We should mention that we have seen successful candidates hone in on one spectacular academic experience that defined their academic career as a whole. Again, this essay need not be a historical recounting of an entire four-year degree. You have the freedom to offer what is important to you and showcase what will enable you to stand apart from others.

Discuss how you have engaged with a community or organization.

“How” is the key word in this essay question. The Admissions Committee does not want you to simply recite your activities (they will have access to a complete list of these from the “short answer” section of your application). They want to understand the thought process behind your involvement and the actions you have taken to create your personal impact.

Clearly, a candidate should choose this essay only if he/she has a profound connection to a community or organization. In many ways, this essay should be an expression of that connection, showing the spirit, meaning and purpose that inspired the engagement, as well as the efficacy of the involvement. Indeed, mere participation will not suffice. The Admissions Committee must take away from this essay that the applicant is a leader and has influenced a community or organization in an indelible way.

Tell us about a time when you made a difficult decision.

When approaching this essay, you must remember that for a decision to have been difficult you need to have weighed two competing and relatively equal sides of an argument. So, if your manager asked you to trade on insider information and you emphatically said, “No!” the human interaction might have been uncomfortable, but the decision itself should have been quite easy. When considering your response to this question, please ensure that you are balancing an issue, because the Admissions Committee is interested in how you reasoned and ultimately made your decision.

An effective essay will likely present the story of how the problem came to be and then emphasize the steps the applicant took to reason through it, either alone or by seeking the advice of others. The resolution of the problem need not be 100% favorable. After all, the choice was “difficult”—a strong essay will honestly assess the outcomes.

Write a cover letter to your application introducing yourself to the Admissions Board.

We beg of you, please do not start this essay with a version of the following line: “My name is Jeremy Shinewald and I am an applicant for the Harvard Business School Class of 2012.” Many (many!) will use this completely uninspiring opening and will immediately bore the individual reading the essay. Further, we advise candidates to not use all this space to explore and expound on their professional careers. Remember, the Admissions Committee has your resume, recommendations and responses to your short answer questions—they will therefore already have a strong sense of your professional history. Finally, we ask that you not flagrantly appeal to the Admissions Committee to accept you—let your story do the talking. Do not plead your case!

So, you now know what we advise you not to do, but what about what you should do? In many ways, this essay offers you “free space.” If you have a standout story that simply does not fit as a response to any of the other questions, you should be able to work it in here, but you will need to add context. If you feel that your personal circumstances are interesting or unusual, you might explore them in this essay. If you have something unique to contribute—remember, “unique” is the key word—you can discuss it here. The bottom line is that you can use this space to add personality and vitality to your candidacy, offering some emotional depth behind your potentially rigid accomplishments.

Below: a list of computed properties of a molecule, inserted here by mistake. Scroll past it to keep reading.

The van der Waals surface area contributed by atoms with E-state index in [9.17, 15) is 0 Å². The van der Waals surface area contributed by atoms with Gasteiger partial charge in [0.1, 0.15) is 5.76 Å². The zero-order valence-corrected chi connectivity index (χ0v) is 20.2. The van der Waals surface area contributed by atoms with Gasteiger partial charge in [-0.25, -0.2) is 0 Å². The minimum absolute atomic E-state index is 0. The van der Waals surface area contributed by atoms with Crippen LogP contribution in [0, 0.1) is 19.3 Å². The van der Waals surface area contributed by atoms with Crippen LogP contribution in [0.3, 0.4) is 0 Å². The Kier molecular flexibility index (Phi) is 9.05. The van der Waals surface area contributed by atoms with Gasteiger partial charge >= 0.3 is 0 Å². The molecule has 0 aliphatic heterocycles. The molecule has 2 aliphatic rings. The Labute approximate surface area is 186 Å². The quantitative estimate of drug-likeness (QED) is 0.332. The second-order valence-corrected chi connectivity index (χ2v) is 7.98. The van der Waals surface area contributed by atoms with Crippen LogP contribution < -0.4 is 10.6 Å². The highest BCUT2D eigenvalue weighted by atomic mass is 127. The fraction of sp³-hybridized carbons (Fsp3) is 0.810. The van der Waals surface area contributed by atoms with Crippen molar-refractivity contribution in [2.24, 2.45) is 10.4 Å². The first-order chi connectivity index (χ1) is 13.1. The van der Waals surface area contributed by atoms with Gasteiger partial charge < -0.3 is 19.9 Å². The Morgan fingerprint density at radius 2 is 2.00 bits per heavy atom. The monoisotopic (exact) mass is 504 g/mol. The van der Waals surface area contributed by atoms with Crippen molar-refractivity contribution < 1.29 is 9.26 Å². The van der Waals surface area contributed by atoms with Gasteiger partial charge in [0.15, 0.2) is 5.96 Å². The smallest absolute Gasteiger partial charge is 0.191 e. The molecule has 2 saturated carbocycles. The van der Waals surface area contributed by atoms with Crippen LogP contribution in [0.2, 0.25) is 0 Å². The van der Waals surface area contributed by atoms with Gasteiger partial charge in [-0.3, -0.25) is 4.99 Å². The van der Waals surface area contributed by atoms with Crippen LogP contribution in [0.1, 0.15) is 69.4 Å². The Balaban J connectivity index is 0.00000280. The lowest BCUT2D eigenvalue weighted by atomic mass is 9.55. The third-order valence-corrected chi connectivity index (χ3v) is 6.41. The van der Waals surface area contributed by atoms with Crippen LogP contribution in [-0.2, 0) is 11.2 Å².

What is your career vision and why is this choice meaningful to you?

Many candidates feel anxious about not answering this question, because, for the most part, every top school asks candidates to directly discuss their goals. Well, for the record, mbaMission has worked with candidates in each of the past two years (i.e., since this essay became an option) who have succeeded in gaining admission to HBS without answering this question. It is, indeed, optional. Essentially, we feel that if you are truly passionate about a certain career path and this path has some distinctiveness to it, then you should answer this question. However, if you are still contemplating your career or can reveal something unique about yourself by answering one of the other essay questions instead, then you need not respond to this one.

If you choose to address this question, it offers you flexibility in discussing your career path, because the Admissions Committee wants to hear about vision, not narrow goals. Still, even though no blatant request is made for a description of your short- and long-term goals, you cannot afford to be whimsical. To ensure your credibility, you must demonstrate that you are focused in your ambitions and show that your desired career path is built on a legitimate, existing foundation.

HBS strives to restrict the illustrious HBS experience to those with clear vision, potential and purpose. The latter portion of this essay question (“why is this choice meaningful to you?”) places the onus on you to explore and explain your motivations. The question’s structure prevents superficial answers and forces you to show a fundamental understanding of, and personal connection to, your goals.